That was undeniably true and gave William an oddly mixed sense of shame, pride, and anger. Rachel and her brother did know him well; they’d saved his life and nursed him back to health, had traveled with him for weeks and shared both food and danger.
“She says ye’re a good man.”
William’s heart squeezed a little.
“I’m obliged for her good opinion,” he said. The water hadn’t helped that much; Murray was definitely swaying in the saddle, his eyes half closed.
“If you die,” William said loudly, “I’ll marry her.”
That worked; Murray’s eyelids lifted at once. He smiled, very slightly.
“Ken that,” he said. “Ken I’m no going to die? And, besides, ye owe me a life, Englishman.”
“I don’t. I saved your bloody life, too; I saved the both of you from that maniac—Bug, was he?—with the ax in Philadelphia. We’re quits.”
Some interminable time later, Murray roused himself again.
“I doubt it,” he said.
JAMIE SAW THE GREYS out of the house and came back with an air of grim satisfaction. I would have laughed if it hadn’t hurt to do it, but settled for smiling at him.
“Your son, your nephew, your wife,” I said. “Fraser, three; Grey, nil.”
He gave me a startled look, but then his face truly relaxed for the first time in days. “You’re feeling better, then,” he said, and, coming across the room, bent and kissed me. “Talk daft to me some more, aye?” He sat down heavily on the stool and sighed, but with relief.
“Mind,” he said, “I havena the slightest idea how I’m going to keep ye, with no money, no commission, and no profession. But keep ye I will.”
“No profession, forsooth,” I said comfortably. “Name one thing you can’t do.”
“Oh. Well, besides that.”
He spread his hands on his knees, looking critically at the scars on his maimed right hand.
“I doubt I could make a living as a juggler or a pickpocket, either. Let alone a scribe.”
“You haven’t got to write,” I said. “You have a printing press—Bonnie, by name.”
“Well, aye,” he admitted, a certain light coming into his eyes. “I do. But she’s in Wilmington at the moment.” His press had been shipped from Edinburgh in the care of Richard Bell, who was—presumably—keeping her in trust until her real owner should come to repossess her.
“We’ll go and get her. And then—” But I stopped, afraid to jinx the future by planning too far. It was an uncertain time for everyone, and no telling what the morrow might bring.
“But first,” I amended, reaching out to squeeze his hand, “you should rest. You look as though you’re about to die.”
“Dinna talk that sort of daft,” he said, and laughed and yawned simultaneously, nearly breaking his jaw.
“Lie down,” I said firmly. “Sleep—at least until Lieutenant Bixby shows up again with more cheese.” The American army had withdrawn to Englishtown, some seven miles away, only an hour’s ride. The British army had decamped entirely, but as many of the militia units’ enlistments had expired soon afterward, the roads were still very busy with men going home, mostly afoot.
He did lie down on his pallet, with surprisingly little protest—a good indication of just how exhausted he really was—and was asleep in seconds.
I was very tired myself, still very weak and easily exhausted, even by something like the Greys’ visit, and I lay back and dozed, stirring to wakefulness every so often when some sound roused me, but Jamie slept deeply, and it eased my heart to hear his soft, regular snore.
I woke some time later, hearing a distant knocking below. As I raised my head blearily off the pillow, I heard a voice shouting, “Hallo, the house!” and snapped into instant alertness. I knew that voice.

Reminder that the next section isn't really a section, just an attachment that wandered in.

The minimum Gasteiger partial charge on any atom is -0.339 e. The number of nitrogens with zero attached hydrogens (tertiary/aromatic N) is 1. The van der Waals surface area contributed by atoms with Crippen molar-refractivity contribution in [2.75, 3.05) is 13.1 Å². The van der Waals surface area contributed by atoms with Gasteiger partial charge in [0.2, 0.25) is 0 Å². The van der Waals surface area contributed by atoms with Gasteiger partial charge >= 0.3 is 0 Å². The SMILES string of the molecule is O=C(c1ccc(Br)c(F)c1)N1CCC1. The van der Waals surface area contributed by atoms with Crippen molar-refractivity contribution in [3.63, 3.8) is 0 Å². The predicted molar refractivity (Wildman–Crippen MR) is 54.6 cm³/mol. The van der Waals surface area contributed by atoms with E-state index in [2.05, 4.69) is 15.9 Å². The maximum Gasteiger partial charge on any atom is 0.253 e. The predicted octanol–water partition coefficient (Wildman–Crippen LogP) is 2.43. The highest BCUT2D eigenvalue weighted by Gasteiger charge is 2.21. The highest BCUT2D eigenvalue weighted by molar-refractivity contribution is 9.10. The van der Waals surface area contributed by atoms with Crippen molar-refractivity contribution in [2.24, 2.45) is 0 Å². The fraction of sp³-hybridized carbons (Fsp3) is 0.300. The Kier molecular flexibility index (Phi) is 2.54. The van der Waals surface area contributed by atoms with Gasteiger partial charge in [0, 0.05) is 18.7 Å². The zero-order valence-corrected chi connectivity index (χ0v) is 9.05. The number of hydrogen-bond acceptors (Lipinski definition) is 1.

I glanced quickly down, but Jamie was dead asleep, curled up like a hedgehog. With excruciating slowness, I managed to swing my legs off the bed and—moving like a geriatric tortoise and clinging to the bed frame—took the two steps that brought me to the window, where I clung to the sill.
There was a handsome bay mule in the dooryard, with a half-naked body laid over the saddle. I gasped—and immediately doubled in pain, but didn’t let go the sill. I bit my lip hard, not to call out. The body was wearing buckskins, and his long brown hair sported a couple of bedraggled turkey feathers.
“Jesus H. Roosevelt Christ,” I breathed, through gritted teeth. “Please, God, don’t let him be—” But the prayer was answered before I’d finished speaking it; the door below opened, and in the next moment William and Lieutenant Macken walked out and lifted Ian off the mule, put his arms about their shoulders, and carried him into the house.
I turned, instinctively reaching for my medical bag—and nearly fell. I saved myself by a grab at the bed frame but let out an involuntary groan that brought Jamie up into a crouch, staring wildly about.
“It’s . . . all right,” I said, willing my belly muscles into immobility. “I’m fine. It’s—Ian. He’s come back.”
Jamie sprang to his feet, shook his head to clear it, and at once went to the window. I saw him stiffen and, clutching my side, followed him. William had come out of the house and was preparing to mount the mule. He was dressed in shirt and breeches, very grubby, and the sun licked his dark chestnut hair with streaks of red. Mrs. Macken said something from the door, and he turned to answer her. I don’t think I made a noise, but something made him look up suddenly and he froze. I felt Jamie freeze, too, as their eyes met.
William’s face didn’t change, and after a long moment he turned to the mule again, mounted, and rode away. After another long moment, Jamie let out his breath.
“Let me put ye back to bed, Sassenach,” he said calmly. “I’ll have to go and find Denny to put Ian right.”
I WILL NOT HAVE THEE BE ALONE
SOMEONE HAD GIVEN HIM laudanum before setting to work on his shoulder. Strange stuff, that. He’d had it before, he thought, a long time ago, though he hadn’t known the name at the time. Now Ian lay on his back, blinking slowly as the drug ebbed from his mind, trying to decide where he was and what was real. He was pretty sure most of what he was looking at right now wasn’t.
Pain. That was real and something to use as an anchor. It hadn’t entirely gone away—he’d been aware of it, but remotely, as a disagreeable muddy green strand like a stream of dirty water meandering through his dreams. Now that he was awake, though, it was becoming more disagreeable by the minute. His eyes didn’t want to focus yet, but he forced them to roll about in search of something familiar.
He found it at once.
Girl. Lass. Ifrinn, what was her—“Rachel,” he croaked, and she rose instantly from what she was doing and came to him, her face worried but alight.
“Rachel?” he said again, uncertain, and she took hold of his good hand, pressing it to her bosom.